Delphinians are a seasoned bunch, and many on our team have two or three decades (or more) of trade show budget experience under their belts.
One such expert wryly recalled the joy she felt at her first job out of college when her boss, a senior executive, agreed to her exhibit strategy. The joy, however, was short-lived.
“I love it! Go make it happen!” he told her. “Five thousand should be more than enough to cover it.”
We’ve all been there (though hopefully not five-thousand-dollars there). Getting executives on board with your face-to-face marketing efforts can be daunting. But fear not; execs are people too, and sound logic can sway even the stingiest SVP. Follow the steps below to iron things out with the suits and get your trade show budget approved.
1. Grab your Glasses
Take a long, hard look at your previous efforts and ask yourself if they worked. Which shows or events accomplished what you needed them to? Which ones didn’t, and why?
2. Provide Proof
Be prepared to demonstrate where your proposed trade show budget dollars are going. Failure to plan is planning to — well, you know.
3. Make it Work
Redeploy dollars from one effort to another to stretch their impact. “Last year we spent $15k on X, but this year it would be better-spent at Y. Here’s why.”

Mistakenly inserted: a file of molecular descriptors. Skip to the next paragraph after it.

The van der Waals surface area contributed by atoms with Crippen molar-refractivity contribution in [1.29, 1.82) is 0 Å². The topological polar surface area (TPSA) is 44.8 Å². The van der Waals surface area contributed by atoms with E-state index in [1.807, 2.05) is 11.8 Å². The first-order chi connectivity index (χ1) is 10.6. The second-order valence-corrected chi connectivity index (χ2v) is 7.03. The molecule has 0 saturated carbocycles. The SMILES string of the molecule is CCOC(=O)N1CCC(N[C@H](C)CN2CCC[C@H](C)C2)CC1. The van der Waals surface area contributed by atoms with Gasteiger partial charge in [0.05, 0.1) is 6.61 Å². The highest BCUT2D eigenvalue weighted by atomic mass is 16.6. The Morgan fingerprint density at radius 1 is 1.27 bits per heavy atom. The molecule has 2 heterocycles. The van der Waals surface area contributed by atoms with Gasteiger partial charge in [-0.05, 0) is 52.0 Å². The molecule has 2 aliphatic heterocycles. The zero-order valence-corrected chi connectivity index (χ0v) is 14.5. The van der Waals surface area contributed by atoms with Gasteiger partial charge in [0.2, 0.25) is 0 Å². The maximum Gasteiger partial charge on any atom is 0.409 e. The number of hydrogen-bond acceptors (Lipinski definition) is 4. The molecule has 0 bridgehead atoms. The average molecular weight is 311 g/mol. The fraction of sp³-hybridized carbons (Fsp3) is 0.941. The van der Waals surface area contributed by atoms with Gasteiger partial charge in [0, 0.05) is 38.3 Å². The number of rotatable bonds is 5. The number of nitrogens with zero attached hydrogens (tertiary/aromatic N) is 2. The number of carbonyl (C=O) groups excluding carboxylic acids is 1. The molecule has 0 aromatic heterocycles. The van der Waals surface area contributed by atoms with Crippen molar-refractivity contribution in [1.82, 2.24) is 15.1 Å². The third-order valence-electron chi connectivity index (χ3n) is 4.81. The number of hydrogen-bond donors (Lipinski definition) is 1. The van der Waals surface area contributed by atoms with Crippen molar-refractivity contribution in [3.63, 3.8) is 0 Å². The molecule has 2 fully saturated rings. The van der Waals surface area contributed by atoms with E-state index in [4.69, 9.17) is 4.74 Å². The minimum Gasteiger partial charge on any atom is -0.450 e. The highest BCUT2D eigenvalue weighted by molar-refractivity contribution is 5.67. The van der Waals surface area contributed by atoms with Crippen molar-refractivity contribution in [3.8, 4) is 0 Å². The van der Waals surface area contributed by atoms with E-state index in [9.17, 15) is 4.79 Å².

4. Expect the Unexpected
The economy ebbs and flows, and a venue change can increase show costs by 150%. Add cushion to your budget to eliminate surprises. Balance for both long-term and short-term results. Be prepared to justify what the results are likely to be and what you’ll need to deliver them. Don’t forget to invest in both market research and your team.
Don’t focus solely on the one thing you want most unless you’re certain you have a bulletproof case. Focus on all things equally, and be prepared to part with a few. If you absolutely can’t part with things, build justifiable interdependencies.
More Trade Show Budget Tips
Looking for more thoughtful approaches to experiential marketing? We never stop thinking of ways to make your job easier. Discover tips that make your experiential marketing more successful.